By John Sivils
Free speech protection ends where true threats begin. The Supreme Court of the United States has defined “true threats” as “those statements where the speaker means to communicate a serious expression of an intent to commit an act of unlawful violence to a particular individual or group of individuals.” However, the Court has not meaningfully expounded on the true-threats doctrine since Virginia v. Black, leaving federal circuits split on the meaning of intent in a true-threat analysis. State high courts have further muddled the intent question in true-threats jurisprudence by adopting analytical standards that differ from the federal appellate circuits in which they sit.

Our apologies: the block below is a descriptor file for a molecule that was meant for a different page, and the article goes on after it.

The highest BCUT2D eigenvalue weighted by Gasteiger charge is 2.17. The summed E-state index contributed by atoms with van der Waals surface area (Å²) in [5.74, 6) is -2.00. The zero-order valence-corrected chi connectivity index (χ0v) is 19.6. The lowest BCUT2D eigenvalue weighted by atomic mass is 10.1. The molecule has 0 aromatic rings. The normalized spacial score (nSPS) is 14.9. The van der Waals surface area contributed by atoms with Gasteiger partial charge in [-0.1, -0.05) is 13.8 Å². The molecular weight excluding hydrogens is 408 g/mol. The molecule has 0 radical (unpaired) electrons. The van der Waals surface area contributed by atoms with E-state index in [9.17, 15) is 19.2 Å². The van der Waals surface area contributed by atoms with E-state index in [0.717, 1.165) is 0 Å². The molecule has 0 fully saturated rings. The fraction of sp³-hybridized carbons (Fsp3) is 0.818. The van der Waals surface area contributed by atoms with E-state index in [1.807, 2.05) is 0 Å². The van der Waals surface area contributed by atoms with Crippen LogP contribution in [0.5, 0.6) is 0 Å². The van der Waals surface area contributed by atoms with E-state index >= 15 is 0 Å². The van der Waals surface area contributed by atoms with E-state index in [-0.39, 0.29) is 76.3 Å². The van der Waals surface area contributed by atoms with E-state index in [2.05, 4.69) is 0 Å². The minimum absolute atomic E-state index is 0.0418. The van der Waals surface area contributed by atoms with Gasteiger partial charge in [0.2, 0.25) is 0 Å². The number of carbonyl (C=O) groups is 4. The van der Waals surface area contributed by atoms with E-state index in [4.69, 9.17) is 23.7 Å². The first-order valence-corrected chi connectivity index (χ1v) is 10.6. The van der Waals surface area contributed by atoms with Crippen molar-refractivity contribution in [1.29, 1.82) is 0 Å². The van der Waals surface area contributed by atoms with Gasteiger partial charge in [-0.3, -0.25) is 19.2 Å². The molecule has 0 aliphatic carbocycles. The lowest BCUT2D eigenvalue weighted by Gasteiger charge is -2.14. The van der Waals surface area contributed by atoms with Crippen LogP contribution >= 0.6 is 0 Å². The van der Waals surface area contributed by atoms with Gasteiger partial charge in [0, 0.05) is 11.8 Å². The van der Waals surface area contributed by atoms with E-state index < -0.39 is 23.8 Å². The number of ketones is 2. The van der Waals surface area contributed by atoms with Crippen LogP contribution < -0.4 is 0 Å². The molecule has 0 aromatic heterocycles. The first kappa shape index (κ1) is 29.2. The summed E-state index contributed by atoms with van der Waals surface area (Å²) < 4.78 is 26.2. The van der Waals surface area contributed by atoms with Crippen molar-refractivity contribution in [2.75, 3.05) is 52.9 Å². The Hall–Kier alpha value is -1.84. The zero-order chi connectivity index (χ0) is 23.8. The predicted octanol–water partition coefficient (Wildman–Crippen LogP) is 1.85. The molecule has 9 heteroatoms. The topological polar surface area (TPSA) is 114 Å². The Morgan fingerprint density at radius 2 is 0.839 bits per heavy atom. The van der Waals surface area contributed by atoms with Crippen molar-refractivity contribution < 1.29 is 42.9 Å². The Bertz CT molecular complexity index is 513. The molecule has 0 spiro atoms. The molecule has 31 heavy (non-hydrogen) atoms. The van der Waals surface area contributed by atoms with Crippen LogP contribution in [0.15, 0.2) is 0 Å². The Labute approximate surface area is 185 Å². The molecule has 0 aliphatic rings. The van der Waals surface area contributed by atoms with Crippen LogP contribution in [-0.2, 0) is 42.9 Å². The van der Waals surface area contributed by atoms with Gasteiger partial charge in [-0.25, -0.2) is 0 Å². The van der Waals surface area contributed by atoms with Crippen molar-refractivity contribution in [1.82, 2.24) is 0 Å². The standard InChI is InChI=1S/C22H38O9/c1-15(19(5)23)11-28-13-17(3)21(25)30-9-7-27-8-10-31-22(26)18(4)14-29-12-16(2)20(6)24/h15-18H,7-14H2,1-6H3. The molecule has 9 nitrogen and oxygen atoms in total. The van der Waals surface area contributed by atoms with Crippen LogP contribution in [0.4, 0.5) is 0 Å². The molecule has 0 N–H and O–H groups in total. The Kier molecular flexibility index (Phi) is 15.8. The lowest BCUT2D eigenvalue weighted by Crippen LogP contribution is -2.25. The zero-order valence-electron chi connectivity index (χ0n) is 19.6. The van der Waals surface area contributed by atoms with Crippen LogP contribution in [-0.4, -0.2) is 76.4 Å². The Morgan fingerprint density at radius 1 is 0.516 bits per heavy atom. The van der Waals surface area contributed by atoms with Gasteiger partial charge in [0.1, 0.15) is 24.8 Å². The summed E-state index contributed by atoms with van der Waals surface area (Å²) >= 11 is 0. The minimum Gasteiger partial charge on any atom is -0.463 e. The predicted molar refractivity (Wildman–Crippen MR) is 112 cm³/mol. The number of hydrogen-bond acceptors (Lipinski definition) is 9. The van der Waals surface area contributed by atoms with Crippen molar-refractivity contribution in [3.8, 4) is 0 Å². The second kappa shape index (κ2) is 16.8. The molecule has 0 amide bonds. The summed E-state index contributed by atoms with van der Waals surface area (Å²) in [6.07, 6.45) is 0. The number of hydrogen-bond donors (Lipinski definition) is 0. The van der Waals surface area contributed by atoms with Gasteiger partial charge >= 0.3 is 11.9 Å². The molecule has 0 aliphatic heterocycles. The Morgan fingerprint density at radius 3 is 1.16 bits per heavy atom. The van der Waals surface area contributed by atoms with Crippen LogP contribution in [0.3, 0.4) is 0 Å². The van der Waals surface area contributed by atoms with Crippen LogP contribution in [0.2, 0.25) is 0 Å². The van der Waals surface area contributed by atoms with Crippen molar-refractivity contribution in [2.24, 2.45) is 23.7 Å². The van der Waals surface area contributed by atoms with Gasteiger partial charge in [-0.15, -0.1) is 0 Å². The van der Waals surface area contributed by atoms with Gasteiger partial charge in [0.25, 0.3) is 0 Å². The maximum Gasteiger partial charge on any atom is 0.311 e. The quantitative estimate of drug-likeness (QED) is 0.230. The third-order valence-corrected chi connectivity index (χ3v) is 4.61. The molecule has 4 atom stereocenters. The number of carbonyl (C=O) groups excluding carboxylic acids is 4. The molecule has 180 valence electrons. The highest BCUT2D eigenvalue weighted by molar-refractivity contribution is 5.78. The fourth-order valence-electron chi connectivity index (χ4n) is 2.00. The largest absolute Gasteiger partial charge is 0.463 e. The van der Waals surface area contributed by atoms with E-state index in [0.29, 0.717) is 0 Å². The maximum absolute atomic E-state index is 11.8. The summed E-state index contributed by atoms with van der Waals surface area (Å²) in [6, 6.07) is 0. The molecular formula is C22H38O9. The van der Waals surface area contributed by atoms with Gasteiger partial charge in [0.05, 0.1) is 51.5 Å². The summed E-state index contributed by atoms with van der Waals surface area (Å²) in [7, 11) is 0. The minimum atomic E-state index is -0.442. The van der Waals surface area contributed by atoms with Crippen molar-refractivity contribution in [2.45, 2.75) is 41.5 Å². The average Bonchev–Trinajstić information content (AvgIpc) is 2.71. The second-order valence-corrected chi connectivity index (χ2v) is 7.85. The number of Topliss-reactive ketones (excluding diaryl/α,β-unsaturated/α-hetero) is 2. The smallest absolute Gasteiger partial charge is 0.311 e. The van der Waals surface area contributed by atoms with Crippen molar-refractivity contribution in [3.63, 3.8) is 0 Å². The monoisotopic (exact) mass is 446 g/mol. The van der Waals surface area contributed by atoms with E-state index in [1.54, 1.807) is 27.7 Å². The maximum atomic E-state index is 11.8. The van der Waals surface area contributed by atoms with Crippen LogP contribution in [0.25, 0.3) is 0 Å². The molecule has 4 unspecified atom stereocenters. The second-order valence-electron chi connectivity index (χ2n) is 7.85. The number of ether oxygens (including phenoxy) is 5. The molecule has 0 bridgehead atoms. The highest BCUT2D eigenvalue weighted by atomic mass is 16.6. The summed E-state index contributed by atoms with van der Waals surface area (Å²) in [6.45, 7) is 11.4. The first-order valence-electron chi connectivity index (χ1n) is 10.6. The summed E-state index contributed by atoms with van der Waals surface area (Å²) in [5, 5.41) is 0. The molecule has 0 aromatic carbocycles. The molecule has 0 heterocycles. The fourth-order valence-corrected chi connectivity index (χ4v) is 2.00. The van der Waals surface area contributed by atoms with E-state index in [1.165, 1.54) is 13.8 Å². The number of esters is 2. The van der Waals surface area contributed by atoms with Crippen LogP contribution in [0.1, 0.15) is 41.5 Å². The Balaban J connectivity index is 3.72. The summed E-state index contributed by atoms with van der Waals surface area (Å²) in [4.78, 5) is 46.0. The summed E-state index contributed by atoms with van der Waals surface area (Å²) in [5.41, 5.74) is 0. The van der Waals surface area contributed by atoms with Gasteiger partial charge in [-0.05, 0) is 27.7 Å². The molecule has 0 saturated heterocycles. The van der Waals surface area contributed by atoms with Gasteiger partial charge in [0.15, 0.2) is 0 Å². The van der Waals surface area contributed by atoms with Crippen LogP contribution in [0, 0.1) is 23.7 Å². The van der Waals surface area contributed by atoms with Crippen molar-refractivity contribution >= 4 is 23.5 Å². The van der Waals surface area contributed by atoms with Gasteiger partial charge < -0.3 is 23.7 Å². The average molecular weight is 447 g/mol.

John Sivils, Note, Online Threats: The Dire Need for a Reboot in True-Threats Jurisprudence, 72 SMU L. Rev. F. 51 (2019).
Further Related Reads
- Larry Alexander, Inciting, Requesting, Provoking, or Persuading Others to Commit Crimes: The Legacy of Schenck and Abrams in Free Speech Jurisprudence, 72 SMU L. Rev. 389 (2019).
- Ronald J. Krotoszynski Jr., The Clear and Present Dangers of the Clear and Present Danger Test: Schenck and Abrams Revisited, 72 SMU L. Rev. 415 (2019).
- G. Edward White, Falsity and the First Amendment, 72 SMU L. Rev. 513 (2019).